Chasing Unicorns on Labor Day

James 1:16-27

There was a time, I’m old enough to remember, when religious people had 84 reasons to believe the world was going to end in 1984. Then there was a time, not long after that, when many churches, my own included, stockpiled batteries, bottled water, and baby diapers, because they were convinced that Y2K would make such things valuable. There was a time when almost every Christian woman I knew, wore a little angel on their shoulder (for protection or advice, I never found out). Unicorn chasing would be in the Christian Olympics, if we ever decided to have our own, because we think the Greek one has too many pagan symbols. Such malarky gives religion a bad name.

Jesus’s brother James is blunt, “Religion that God our Father accepts as pure and faultless is this: to look after orphans and widows in their distress and to keep oneself from being polluted by the world.”

When I was younger, I was taught by well meaning religious people that the “stain of the world” was drugs, sex, and rock&roll. Now that I am mature enough to recognize such teaching as malarky, I see that the stain of the world is populism, greed, and whatever is considered “truth” on cable news.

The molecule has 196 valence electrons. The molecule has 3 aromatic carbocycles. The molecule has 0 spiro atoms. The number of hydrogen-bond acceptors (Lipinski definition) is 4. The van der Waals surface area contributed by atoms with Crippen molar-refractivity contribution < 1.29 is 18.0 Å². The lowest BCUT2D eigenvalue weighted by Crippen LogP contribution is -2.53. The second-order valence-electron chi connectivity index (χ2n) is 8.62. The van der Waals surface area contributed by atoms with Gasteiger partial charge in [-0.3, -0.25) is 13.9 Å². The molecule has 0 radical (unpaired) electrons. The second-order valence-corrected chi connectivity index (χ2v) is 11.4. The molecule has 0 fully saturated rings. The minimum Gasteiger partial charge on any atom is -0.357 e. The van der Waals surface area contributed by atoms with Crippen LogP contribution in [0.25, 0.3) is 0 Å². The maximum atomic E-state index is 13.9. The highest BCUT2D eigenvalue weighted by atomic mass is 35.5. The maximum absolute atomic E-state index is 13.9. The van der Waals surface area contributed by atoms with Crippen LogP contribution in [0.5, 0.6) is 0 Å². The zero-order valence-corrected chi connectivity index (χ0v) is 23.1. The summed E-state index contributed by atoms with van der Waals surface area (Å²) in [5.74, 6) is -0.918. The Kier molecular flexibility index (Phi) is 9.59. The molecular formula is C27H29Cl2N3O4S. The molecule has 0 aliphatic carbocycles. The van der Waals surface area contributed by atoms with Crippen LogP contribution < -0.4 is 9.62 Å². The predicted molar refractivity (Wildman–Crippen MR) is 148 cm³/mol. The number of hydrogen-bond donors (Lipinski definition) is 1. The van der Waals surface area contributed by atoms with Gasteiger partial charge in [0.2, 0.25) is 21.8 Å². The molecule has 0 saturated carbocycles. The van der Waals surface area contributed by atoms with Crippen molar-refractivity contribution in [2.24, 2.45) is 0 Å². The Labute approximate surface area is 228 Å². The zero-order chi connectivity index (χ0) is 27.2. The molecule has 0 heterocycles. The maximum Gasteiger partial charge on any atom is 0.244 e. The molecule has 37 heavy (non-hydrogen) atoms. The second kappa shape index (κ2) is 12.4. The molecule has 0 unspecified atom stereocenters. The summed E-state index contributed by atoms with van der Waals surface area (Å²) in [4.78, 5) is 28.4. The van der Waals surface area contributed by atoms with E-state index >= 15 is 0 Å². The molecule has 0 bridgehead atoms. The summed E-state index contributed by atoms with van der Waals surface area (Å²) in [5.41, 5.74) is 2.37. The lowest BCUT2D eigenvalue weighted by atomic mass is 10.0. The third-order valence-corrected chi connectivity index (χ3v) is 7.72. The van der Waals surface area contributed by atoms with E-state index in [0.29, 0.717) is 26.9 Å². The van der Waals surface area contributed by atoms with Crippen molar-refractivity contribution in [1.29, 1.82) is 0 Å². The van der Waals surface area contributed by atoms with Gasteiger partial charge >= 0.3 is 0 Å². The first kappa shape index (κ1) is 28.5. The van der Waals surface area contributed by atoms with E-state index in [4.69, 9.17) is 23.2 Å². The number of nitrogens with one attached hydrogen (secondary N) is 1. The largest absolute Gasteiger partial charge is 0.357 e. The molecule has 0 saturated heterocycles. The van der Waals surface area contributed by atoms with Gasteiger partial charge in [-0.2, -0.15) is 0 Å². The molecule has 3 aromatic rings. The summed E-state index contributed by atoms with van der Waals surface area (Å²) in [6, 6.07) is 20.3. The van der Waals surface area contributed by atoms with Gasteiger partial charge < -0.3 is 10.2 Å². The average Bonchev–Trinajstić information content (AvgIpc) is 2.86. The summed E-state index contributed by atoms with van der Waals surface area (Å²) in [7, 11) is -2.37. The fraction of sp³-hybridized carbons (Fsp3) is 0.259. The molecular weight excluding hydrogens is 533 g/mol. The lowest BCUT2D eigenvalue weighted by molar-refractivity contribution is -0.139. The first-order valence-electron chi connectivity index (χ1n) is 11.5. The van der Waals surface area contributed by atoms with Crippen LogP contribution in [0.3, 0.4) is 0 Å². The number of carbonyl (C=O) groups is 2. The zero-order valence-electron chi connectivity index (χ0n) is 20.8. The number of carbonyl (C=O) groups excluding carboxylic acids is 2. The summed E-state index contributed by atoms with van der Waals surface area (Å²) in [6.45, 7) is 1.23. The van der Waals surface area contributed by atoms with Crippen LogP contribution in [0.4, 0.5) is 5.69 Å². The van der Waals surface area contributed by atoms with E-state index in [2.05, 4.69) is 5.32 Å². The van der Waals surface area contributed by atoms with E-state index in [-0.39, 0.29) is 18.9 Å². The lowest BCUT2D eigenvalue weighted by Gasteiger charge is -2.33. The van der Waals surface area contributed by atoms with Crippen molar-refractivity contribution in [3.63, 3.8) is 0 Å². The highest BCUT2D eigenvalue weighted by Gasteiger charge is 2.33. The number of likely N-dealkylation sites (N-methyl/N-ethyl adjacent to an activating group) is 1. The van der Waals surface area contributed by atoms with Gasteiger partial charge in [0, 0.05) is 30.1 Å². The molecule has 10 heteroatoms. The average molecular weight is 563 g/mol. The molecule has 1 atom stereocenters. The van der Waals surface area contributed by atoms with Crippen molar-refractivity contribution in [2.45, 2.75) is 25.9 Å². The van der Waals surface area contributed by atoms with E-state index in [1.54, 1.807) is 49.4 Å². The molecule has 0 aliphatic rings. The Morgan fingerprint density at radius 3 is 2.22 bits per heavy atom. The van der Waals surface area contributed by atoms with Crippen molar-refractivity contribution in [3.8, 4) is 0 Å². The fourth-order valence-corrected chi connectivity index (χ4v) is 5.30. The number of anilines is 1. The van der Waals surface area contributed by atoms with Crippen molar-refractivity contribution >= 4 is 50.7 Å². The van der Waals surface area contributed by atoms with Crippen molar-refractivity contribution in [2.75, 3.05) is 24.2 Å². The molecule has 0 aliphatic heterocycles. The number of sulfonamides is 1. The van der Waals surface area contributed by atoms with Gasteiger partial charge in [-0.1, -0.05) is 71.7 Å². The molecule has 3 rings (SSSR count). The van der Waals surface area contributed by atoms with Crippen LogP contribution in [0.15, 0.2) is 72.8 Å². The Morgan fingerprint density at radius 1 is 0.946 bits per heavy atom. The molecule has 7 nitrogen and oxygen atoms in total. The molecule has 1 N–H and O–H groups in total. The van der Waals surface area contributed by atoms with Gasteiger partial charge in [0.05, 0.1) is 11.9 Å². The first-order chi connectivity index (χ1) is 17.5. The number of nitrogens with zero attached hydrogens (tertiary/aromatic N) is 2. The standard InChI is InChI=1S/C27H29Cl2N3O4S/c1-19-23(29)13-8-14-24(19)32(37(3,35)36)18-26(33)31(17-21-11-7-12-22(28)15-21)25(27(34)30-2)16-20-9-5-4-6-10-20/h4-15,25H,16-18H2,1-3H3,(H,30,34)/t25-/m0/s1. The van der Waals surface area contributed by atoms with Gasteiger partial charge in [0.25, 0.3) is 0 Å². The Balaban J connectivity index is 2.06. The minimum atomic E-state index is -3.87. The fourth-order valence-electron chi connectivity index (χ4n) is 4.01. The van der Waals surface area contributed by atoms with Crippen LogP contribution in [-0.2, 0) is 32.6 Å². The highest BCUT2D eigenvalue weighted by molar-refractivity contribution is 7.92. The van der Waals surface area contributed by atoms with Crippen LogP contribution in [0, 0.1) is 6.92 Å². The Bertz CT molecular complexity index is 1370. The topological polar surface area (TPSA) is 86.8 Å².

James is the most practical of the New Testament books, and may give us the clearest view of Jesus’s day to day teaching. James devotes the second chapter of his little book rebuking Christians for bringing the world’s love of the rich, famous, and powerful, into the church. There was in his day a moral majority that thought being poor was a sin. There is today, a majority in many churches who are content to ignore people of color and their concerns about our society. Churches by their silence, paint themselves with the stain of the world that is racism.

In this first chapter, though, James sets the stage for telling us in no uncertain terms that real religion consists of caring for widows and orphans (verse 27). He tells us first:

  • The rich should look forward to losing everything and being humiliated (James 1:10)
  • That we should be suspicious of the things everyone believes, ie we should be “quick to listen” (1:19) In today’s world of information, this means that we should take care to listen to the best sources of news and slow to accept what isn’t in writing and footnoted by valid research.
  • That we should be slow to anger… for it doesn’t serve God’s purposes (1:19-20). Jesus links anger and fear. There are today, those who seek to make us angry by keeping us fearful.

Religions is all about widows and orphans, James says. They were the most vulnerable members of first century society. Their position correlates today to those among us without adequate health insurance, those whose jobs or military service may be dangerous (leaving behind widows/widowers), those who fail to earn a descent wage, and those who must flee their country in search of refuge. It is the world's stain, to respect those in authority who think themselves Christian while creating virtual orphans at the border through their family separation policy.

See the next installent on James, chapter 2:  Poverty

Pentecost 15
Sunday, September 2, 2018
The moral minority